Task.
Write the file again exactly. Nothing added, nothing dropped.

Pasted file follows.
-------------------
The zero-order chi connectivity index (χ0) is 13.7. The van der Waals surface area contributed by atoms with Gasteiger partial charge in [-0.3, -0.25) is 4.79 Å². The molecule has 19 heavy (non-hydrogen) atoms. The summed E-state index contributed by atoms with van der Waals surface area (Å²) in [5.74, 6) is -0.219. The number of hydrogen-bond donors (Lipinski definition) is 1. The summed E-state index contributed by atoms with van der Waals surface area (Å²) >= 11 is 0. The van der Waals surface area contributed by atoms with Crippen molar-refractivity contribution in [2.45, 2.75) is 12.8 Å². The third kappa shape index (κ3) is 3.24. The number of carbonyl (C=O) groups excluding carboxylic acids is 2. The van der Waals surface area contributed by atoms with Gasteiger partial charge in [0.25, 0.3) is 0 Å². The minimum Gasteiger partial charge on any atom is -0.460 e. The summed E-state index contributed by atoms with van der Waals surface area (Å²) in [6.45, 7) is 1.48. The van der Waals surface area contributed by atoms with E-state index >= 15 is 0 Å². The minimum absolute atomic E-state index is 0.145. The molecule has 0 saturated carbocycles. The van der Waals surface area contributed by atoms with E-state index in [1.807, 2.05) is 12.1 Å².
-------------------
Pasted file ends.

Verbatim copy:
The zero-order chi connectivity index (χ0) is 13.7. The van der Waals surface area contributed by atoms with Gasteiger partial charge in [-0.3, -0.25) is 4.79 Å². The molecule has 19 heavy (non-hydrogen) atoms. The summed E-state index contributed by atoms with van der Waals surface area (Å²) in [5.74, 6) is -0.219. The number of hydrogen-bond donors (Lipinski definition) is 1. The summed E-state index contributed by atoms with van der Waals surface area (Å²) >= 11 is 0. The van der Waals surface area contributed by atoms with Crippen molar-refractivity contribution in [2.45, 2.75) is 12.8 Å². The third kappa shape index (κ3) is 3.24. The number of carbonyl (C=O) groups excluding carboxylic acids is 2. The van der Waals surface area contributed by atoms with Gasteiger partial charge in [0.25, 0.3) is 0 Å². The minimum Gasteiger partial charge on any atom is -0.460 e. The summed E-state index contributed by atoms with van der Waals surface area (Å²) in [6.45, 7) is 1.48. The van der Waals surface area contributed by atoms with E-state index >= 15 is 0 Å². The minimum absolute atomic E-state index is 0.145. The molecule has 0 saturated carbocycles. The van der Waals surface area contributed by atoms with E-state index in [1.807, 2.05) is 12.1 Å².